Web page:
Monday, May 05, 2008

The Chemical Wedding (Film Review) Julian Doyle & Bruce Dickinson

Mandrake Speaks 213
reviewed by Ivor Davies

Fun trailer, but bereft of the usual hype associated with the launch
of a movie, I arrived at the Apollo West End to see the Chemical
Wedding with mainly my own great expectations.

Stormtroopers from Star Wars greeted moviegoers at the doors as it
was the final night of a Sci-Fi festival and after a few beers at the
bar we all sat in the theatre and waited. Two simultaneous screenings
in adjacent theatres in the same cinema – cast and crew in Screen 4,
us common people in the one next door in Screen 5. After a personal
introduction by Bruce Dickinson (screenwriter), Julian Doyle
(director) and Simon Callow (lead actor) we all looked forward to the
film.

The story begins with the arrival of American scientist Mathers from
Cal Tech to supervise the installation of a virtual reality simulator
suit at Cambridge University. For the very first time this state-of-
the-art piece of equipment is being hooked up to a revolutionary new
British supercomputer, the Z93, which unbeknown to anyone, has been
programmed with a virus by lab assistant Victor who has reduced the
rituals of Aleister Crowley into binary code and infected it with
them.

The film time shifts back to when mild mannered university lecturer
Professor Haddo (Simon Callow) is willingly persuaded into the suit
by Victor for its first trial run. Haddo goes missing immediately
after his experience in the suit and turns up the following day at a
lecture theatre to give a talk on Shakespeare's "Hamlet" – except
that clearly he is no longer the man he used to be, no longer the
meek stammering lecturer he was before his VR suit experience but now
an outrageous sexually explicit speaker who urinates on his audience.
The film goes on to imply that the Z93 supercomputer virus composed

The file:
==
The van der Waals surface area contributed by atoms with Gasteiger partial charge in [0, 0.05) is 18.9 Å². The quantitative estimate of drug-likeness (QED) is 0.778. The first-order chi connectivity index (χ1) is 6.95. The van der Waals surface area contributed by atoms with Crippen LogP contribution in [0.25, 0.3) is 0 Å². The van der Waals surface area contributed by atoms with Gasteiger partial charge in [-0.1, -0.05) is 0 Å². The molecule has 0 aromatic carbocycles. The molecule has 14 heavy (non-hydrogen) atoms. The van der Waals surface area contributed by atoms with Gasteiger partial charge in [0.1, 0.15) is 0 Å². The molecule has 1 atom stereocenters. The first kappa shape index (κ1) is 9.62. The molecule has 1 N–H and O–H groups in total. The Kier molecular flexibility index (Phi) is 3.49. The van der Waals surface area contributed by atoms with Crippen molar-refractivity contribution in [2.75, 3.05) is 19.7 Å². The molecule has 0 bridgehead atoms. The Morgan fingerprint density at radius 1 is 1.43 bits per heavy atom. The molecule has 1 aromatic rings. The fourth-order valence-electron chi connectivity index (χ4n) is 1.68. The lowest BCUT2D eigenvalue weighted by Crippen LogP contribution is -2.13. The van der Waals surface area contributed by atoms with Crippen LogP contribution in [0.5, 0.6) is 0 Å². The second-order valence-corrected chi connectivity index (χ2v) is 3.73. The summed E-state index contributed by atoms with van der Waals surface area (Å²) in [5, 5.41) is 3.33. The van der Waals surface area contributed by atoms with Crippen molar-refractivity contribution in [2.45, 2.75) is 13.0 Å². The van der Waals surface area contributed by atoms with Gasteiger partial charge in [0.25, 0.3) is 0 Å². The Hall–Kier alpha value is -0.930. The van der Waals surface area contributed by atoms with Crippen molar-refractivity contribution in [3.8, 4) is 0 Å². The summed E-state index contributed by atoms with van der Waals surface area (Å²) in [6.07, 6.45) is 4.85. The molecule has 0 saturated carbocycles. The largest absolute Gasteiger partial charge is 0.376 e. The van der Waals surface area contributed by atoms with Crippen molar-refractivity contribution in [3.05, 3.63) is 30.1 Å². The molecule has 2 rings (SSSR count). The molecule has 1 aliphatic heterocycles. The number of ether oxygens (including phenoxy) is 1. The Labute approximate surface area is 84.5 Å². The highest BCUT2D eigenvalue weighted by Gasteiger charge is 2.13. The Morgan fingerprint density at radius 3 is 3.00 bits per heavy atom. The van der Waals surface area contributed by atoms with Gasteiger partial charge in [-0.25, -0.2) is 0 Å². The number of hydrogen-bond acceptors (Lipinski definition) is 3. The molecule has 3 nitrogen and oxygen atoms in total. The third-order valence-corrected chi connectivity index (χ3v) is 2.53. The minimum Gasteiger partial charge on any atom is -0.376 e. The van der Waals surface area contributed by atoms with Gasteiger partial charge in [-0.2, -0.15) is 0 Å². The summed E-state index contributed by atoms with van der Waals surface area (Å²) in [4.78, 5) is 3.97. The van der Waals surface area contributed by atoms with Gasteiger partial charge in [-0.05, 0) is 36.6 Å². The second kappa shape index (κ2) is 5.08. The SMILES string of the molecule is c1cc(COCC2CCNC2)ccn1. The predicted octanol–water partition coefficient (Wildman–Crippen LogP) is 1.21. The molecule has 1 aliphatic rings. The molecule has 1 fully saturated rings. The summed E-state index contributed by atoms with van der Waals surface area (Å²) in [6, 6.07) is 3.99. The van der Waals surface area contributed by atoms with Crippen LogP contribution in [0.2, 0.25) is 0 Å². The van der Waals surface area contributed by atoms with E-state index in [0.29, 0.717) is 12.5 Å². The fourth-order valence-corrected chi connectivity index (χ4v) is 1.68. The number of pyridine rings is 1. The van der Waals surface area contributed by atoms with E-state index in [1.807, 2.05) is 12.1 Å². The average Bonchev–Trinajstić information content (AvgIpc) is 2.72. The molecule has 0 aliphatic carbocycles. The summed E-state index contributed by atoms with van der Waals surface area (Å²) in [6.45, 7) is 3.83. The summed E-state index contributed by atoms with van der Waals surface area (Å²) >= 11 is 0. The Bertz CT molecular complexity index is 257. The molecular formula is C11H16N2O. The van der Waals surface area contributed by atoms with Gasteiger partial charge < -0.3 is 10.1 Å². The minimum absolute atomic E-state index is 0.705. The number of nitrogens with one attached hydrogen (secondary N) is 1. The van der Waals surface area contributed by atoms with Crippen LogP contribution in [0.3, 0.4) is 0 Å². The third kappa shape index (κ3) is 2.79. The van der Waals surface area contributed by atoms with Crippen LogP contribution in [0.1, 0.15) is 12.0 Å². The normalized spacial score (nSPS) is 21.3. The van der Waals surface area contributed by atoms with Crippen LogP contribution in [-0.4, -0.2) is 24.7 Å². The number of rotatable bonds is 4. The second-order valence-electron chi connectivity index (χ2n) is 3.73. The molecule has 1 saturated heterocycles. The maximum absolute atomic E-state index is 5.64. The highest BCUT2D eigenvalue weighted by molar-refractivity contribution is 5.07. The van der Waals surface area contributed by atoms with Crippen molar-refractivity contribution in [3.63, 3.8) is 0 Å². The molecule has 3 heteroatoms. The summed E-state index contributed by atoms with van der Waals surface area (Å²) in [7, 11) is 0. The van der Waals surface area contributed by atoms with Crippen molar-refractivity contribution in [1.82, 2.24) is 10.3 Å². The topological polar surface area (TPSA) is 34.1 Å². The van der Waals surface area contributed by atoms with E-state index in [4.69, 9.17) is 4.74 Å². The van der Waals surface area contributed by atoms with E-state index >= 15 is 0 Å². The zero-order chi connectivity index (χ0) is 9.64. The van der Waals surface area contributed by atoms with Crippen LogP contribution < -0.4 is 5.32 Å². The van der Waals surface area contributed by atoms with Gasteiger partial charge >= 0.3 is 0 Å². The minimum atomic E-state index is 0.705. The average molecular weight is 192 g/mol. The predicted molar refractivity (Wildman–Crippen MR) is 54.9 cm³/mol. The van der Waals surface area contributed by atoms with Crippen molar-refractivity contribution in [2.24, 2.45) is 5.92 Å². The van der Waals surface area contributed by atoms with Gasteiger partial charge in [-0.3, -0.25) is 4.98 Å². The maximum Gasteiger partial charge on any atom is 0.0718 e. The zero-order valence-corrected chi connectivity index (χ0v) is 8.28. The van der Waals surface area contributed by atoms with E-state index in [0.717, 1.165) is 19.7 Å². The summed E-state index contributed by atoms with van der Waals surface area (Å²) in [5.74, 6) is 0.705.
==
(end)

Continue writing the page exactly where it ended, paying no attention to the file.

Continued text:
by Victor has actually caused Haddo to become the reincarnation of
Aleister Crowley and so begins a tale of the apparent depths of
depravity that a person possessed by the soul of Aleister Crowley
would sink to.

This is the crux of the problem that this film has – just what would
someone possessed by the late Aleister Crowley do all day long? "Sex
and murder" unfortunately is this film's disturbing answer and then
just how outrageous can this character become? The implication in the
trailer was that this portrayal of Crowley might be tongue-in-cheek
or humorous, but the result is far more worrying than that.

Numerous examples of exactly "just how evil could a person possessed
by Aleister Crowley be" continue in a procession of visual and
conceptual shocks ranging from relatively innocuous excrement
deposited on an office desk to the crucifixion of a prostitute. Now,
controversial a character as Crowley was, I really must ask what
Bruce Dickinson is up to here. I listened to Callow emphasise that
his portrayal of Haddo was "Playing the part of someone possessed by
Crowley… and not actually Crowley Himself" but I see this as a pre-
emptive excuse on his part for what we saw on screen and some of the
issues that we might have with it.

As for the characters: shallow, meaningless and undefined. Haddo
comes over as nothing and we don't care that he's been possessed by
Aleister Crowley (n.b. Simon Callow's performance is a delight – I
just wish the script had been up to it.), Lia the journalist is our
damsel in distress and you don't care if she's rescued or not,
Aleister Crowley is just pure evil and doesn't deserve to be
reincarnated, Victor is just a virus writing geek and got what he
deserved.

Deeply offensive, blatantly sensationalist, Bruce Dickinson's script
leaves me with questions about the target audience of this film –
fans of Simon Callow (?), fans of Bruce Dickinson (heavy metal fans
who will be disappointed by the soundtrack), fans of Aleister Crowley
(please note, only those who specifically want to be thought of as
evil and twisted) or practicing occultists (who will be annoyed by
this film's cold and completely non-spiritual content).

Three words describe this film: "Straight", "To", "DVD".



The Chemical Wedding - Official Trailer (Crowley Film):

1 Comments:

Anonymous Anonymous said...

three words??


i can do it better...

one word: crap

9:47 AM  

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